Climate and Disaster Risk
The Climate and Disaster Risk (CDR) research group pursues the understanding and modeling of impacts and risks, including Climate Change, related to Natural Hazards in mountainous regions under non-stationary conditions at different spatial and temporal scales, with a transdisciplinary, integrated approach. Given the complexity of this challenge, the CDR unit comprises researchers with expertise ranging from physics, data science and geospatial processing to environmental management, sociology, and anthropology. The activities are organized along four main research lines: climate services, natural hazards, risk assessment and risk governance.
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Development and provision of enhanced and consistent climate information in order to support projects and the other research lines. This includes the enhanced characterization of key climate extremes for mountain regions by combining different types of data (e.g. climate data, remote and in-situ observations), and improving the integration of climate information into impact and risk assessment processing chains.
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This research line aims at advancing and harmonizing the detection, characterization and prediction of mass wasting in mountains at multiple spatial and temporal scales, with a combination of statistical approaches in combination with remote sensing data.
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This branch of research aims at improving (climate) risk assessment and risk analysis as a basis for adaptation and prevention, efficiently harmonizing Disaster Risk Reduction and Climate Change Adaptation. The Risk Assessment research line also aims at leveraging the outcomes of the other three research lines to achieve a balanced integration of quantitative and qualitative approaches in a transdisciplinary framework.
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The risk governance research line aims at understanding and analyzing multifaceted aspects of the governance of climate and disaster risk, both in theoretical and in applied terms with the goal of improving risk knowledge and risk management. In our current work we analyze and assess community resilience and risk perception as well as risk communication with the aim of inclusive and effective risk governance integration. In our projects we use quantitative and qualitative social science methods such as questionnaires, interviews, workshops, focused ethnography and focus groups.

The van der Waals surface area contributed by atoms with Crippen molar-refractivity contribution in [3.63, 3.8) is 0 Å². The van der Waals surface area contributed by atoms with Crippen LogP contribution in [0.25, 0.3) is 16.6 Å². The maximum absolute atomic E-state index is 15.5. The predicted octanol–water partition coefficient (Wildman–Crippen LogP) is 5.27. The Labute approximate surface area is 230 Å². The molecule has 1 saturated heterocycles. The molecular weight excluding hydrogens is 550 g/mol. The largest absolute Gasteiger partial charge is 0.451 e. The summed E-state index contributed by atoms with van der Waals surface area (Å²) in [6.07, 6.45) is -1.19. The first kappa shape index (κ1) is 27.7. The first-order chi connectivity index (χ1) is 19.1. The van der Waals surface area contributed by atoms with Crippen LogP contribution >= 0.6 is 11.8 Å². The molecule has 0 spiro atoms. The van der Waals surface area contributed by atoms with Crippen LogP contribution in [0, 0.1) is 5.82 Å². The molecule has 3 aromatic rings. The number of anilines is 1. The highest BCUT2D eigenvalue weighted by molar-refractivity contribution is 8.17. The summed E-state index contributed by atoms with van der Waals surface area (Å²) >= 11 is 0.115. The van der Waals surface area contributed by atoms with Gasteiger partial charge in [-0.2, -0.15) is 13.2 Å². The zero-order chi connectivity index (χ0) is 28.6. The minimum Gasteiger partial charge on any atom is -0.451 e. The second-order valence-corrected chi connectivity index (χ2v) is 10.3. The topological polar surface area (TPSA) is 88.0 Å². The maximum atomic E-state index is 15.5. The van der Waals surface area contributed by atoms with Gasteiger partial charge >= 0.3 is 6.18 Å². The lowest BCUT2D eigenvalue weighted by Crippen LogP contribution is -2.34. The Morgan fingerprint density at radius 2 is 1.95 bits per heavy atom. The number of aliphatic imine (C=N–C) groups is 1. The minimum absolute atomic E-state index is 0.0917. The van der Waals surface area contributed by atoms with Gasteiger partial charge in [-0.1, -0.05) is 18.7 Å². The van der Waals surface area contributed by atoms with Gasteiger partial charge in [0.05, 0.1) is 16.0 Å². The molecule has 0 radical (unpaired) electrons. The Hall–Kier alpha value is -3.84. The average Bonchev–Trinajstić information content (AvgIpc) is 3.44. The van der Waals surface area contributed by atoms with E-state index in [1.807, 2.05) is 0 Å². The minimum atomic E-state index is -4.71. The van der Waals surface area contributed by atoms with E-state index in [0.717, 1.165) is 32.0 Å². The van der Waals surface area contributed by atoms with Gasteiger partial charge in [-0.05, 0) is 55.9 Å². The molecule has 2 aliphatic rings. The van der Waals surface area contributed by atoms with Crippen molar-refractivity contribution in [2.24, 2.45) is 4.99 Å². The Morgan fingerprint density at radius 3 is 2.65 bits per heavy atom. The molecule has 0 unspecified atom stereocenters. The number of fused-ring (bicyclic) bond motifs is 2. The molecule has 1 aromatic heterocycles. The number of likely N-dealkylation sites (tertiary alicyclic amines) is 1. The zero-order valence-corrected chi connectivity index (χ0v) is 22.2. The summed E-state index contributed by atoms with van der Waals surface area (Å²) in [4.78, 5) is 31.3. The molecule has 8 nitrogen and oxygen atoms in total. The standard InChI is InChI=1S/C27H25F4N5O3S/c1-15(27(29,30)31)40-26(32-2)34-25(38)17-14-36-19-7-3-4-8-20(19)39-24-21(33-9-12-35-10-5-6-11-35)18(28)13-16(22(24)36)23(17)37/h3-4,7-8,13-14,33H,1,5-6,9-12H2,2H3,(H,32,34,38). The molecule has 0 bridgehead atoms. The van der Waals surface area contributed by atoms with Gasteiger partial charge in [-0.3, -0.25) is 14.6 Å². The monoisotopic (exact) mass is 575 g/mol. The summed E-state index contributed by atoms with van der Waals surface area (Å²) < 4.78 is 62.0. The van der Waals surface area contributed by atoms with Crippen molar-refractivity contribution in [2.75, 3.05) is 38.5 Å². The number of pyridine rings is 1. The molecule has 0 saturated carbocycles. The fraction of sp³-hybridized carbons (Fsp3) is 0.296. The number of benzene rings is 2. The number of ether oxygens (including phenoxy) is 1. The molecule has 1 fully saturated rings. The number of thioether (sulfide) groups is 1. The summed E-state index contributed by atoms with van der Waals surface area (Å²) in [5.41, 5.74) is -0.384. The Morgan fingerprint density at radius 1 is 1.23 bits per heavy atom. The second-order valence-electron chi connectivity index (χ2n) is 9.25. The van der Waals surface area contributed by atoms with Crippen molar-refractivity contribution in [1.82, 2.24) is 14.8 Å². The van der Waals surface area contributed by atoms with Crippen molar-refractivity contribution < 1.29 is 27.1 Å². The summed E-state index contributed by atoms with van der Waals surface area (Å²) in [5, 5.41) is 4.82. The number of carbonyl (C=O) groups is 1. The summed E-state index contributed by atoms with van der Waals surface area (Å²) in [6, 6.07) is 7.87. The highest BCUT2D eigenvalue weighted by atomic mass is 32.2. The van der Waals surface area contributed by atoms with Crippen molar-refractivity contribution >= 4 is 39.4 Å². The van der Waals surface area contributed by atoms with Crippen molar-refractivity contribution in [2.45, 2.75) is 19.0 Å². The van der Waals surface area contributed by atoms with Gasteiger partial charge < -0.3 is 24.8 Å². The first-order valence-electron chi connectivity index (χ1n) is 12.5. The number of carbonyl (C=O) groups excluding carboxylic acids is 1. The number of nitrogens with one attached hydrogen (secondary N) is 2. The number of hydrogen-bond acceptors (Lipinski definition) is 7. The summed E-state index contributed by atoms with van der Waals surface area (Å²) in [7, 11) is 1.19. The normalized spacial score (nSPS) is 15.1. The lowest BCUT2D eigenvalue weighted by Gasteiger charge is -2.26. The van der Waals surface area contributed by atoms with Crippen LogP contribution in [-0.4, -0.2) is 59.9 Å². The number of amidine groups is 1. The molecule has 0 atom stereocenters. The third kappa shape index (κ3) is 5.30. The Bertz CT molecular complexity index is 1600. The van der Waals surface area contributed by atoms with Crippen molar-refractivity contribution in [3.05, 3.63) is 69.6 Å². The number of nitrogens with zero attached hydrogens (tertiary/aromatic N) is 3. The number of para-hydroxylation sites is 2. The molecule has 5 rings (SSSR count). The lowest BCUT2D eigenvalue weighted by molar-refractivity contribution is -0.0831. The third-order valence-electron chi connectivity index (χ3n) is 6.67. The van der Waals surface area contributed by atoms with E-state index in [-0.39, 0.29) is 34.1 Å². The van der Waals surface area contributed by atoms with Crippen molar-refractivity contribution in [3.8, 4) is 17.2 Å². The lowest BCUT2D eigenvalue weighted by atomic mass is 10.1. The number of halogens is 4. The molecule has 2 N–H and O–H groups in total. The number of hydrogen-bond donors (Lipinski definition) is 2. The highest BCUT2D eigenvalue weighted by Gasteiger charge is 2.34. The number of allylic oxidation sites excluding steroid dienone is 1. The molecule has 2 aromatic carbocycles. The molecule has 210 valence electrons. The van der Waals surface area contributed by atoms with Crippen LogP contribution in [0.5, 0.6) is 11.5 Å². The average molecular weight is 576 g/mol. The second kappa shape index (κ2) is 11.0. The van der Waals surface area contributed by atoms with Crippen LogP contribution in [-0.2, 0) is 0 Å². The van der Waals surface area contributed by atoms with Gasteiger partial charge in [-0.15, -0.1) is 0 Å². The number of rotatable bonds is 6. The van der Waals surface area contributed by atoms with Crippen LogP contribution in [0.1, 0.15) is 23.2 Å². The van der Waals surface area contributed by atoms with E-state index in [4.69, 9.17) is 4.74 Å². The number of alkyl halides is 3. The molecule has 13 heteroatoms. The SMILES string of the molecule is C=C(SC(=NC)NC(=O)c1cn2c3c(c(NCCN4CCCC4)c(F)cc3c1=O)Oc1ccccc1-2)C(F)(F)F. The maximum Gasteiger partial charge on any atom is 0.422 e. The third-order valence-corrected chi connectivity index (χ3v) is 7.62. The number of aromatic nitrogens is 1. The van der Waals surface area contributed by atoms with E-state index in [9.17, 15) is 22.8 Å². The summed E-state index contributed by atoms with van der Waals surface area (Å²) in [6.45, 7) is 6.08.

European Topic Centre on Climate change Adaptation and LULUCFDuration: - Funding: Public institutions (Other projects ...
EU H2020 IMPETUS - Dynamic information Management approach for the implementation of climate ...Duration: - Funding: Societal Challenge (Horizon 2020 ...
Facilitating the next generation of effective and intelligent water-related policies utilising ...Duration: -
Transboundary Storm Risk and Impact Assessment in Alpine regionsDuration: - Funding: Other EU Funding (EU funding / ...
Natural Hazards in the Mountain Environment: Risk Management and ResponsibilityDuration: - Funding: Provincial P.-L.P. 14. Research ...
Integration of static and dynamic landslide controls at multiple-scales using data-driven and ...Duration: - Funding: Provincial P.-L.P. 14. Research ...